‘Home time’ is a useful measure of stroke impact on functional status


By Michael Woodhead

5 Feb 2020

‘Home time’ may be used as a simple and robust measure of the adverse impact of stroke on patients’ functional status, Australian researchers say.

The number of days spent living at home at 90 days after stroke (‘home‐time’) is a patient‐centred outcome that can be conveniently and objectively ascertained from administrative data, according to a study carried out by researchers at the Department of Neurology at Sydney’s, Royal Prince Alfred Hospital.

In a review of outcomes for 74,501 stroke patients in NSW between 2005 and 2014 found that the ‘home-time’ was was reduced with increasing age, more severe disease and after intracerebral and subarachnoid haemorrhage.

Less functional independence and greater comorbidity burden also reduced time spent at home in the 90 days following a stroke.

‘Home‐time’ was calculated based on healthcare  service and compared with Glasgow Coma Scale (GCS) scores on initial contact with paramedics and Functional Independence Measure (FIM) scores, measured upon entry to rehabilitation after the acute hospital stroke admission.

The researchers found that the median time spent at home after any stroke was 53 days at 90 days after the event. The ‘home‐time’ was longer (60 days) after ischaemic stroke, shorter (49 days) after subarachnoid haemorrhage and the lowest rate (0 days) was after intracerebral haemorrhage.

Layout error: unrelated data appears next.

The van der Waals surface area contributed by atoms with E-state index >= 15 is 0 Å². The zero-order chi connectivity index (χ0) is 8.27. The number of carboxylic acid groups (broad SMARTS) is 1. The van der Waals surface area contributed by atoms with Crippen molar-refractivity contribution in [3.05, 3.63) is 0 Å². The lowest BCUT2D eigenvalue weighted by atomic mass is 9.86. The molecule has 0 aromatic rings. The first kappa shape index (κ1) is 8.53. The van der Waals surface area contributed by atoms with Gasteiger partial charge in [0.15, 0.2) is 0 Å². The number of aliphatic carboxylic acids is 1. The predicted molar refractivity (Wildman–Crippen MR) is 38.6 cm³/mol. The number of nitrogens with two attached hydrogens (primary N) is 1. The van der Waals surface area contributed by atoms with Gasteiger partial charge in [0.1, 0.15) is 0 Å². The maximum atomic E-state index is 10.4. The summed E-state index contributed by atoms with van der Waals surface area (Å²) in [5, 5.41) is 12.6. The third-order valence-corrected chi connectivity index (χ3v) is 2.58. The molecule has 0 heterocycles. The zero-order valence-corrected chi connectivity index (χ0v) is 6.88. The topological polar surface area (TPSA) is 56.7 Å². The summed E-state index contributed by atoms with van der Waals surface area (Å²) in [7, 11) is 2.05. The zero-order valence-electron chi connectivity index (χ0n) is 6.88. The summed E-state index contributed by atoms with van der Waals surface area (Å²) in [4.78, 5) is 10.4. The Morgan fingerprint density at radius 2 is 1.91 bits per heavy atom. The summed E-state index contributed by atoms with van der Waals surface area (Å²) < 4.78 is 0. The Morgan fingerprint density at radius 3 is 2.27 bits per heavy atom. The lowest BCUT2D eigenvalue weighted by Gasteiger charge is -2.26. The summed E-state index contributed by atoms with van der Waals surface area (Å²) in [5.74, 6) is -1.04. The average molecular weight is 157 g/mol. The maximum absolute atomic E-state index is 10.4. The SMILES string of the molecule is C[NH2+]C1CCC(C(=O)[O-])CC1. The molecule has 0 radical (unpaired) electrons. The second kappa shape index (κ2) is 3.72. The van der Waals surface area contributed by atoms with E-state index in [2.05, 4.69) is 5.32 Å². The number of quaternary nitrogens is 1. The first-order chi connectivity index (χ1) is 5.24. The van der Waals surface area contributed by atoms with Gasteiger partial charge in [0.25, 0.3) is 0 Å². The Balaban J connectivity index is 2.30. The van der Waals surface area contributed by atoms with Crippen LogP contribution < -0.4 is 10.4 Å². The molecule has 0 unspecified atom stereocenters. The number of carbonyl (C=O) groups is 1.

Overall, almost 20% of patients spent no days at home in the 90-days after stroke, including 30.3% of ischaemic stroke patients, 55.2% of patients with intracerebral haemorrhage and 38.6%  with subarachnoid haemorrhage.

For patients who survived their stroke admission, the median ‘home-time’ was similar for patients with ischaemic stroke and subarachnoid haemorrhage (70 vs 69 days)  and lower for those with an intracerebral haemorrhage (55 days)

The study also showed that GCS and FIM scores correlated strongly with ‘home‐time’ , which was reduced more in females compared with males after stroke.

The researchers said their findings validated ‘home time’ as a robust, inexpensive, replicable and valid patient-centred outcome that facilitates population-based stroke surveillance.

“These findings underscore the immediate adverse impact of stroke on people’s ability to live at home after the event and provide further evidence that ‘home-time’ serves as a useful proxy for disability,” they concluded.

The findings are published in the International Journal of Clinical Practice.

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